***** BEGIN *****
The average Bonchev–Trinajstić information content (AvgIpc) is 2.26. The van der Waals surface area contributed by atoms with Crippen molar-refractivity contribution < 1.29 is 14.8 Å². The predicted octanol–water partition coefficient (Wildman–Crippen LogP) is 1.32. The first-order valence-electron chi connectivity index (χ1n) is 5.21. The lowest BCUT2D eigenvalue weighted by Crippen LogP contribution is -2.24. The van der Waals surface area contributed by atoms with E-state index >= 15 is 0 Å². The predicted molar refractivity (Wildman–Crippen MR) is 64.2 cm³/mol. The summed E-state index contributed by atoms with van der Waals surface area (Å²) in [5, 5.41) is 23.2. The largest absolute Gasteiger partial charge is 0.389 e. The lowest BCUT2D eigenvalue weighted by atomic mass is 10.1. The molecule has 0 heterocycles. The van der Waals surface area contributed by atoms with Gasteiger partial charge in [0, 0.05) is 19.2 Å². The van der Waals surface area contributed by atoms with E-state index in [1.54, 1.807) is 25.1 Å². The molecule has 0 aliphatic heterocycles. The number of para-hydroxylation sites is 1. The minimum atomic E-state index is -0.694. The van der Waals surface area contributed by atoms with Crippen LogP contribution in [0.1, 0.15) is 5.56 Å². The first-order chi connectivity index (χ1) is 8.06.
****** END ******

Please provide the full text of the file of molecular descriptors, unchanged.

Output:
The average Bonchev–Trinajstić information content (AvgIpc) is 2.26. The van der Waals surface area contributed by atoms with Crippen molar-refractivity contribution < 1.29 is 14.8 Å². The predicted octanol–water partition coefficient (Wildman–Crippen LogP) is 1.32. The first-order valence-electron chi connectivity index (χ1n) is 5.21. The lowest BCUT2D eigenvalue weighted by Crippen LogP contribution is -2.24. The van der Waals surface area contributed by atoms with E-state index >= 15 is 0 Å². The predicted molar refractivity (Wildman–Crippen MR) is 64.2 cm³/mol. The summed E-state index contributed by atoms with van der Waals surface area (Å²) in [5, 5.41) is 23.2. The largest absolute Gasteiger partial charge is 0.389 e. The lowest BCUT2D eigenvalue weighted by atomic mass is 10.1. The molecule has 0 heterocycles. The van der Waals surface area contributed by atoms with Gasteiger partial charge in [0, 0.05) is 19.2 Å². The van der Waals surface area contributed by atoms with E-state index in [1.54, 1.807) is 25.1 Å². The molecule has 0 aliphatic heterocycles. The number of para-hydroxylation sites is 1. The minimum atomic E-state index is -0.694. The van der Waals surface area contributed by atoms with Crippen LogP contribution in [0.1, 0.15) is 5.56 Å². The first-order chi connectivity index (χ1) is 8.06.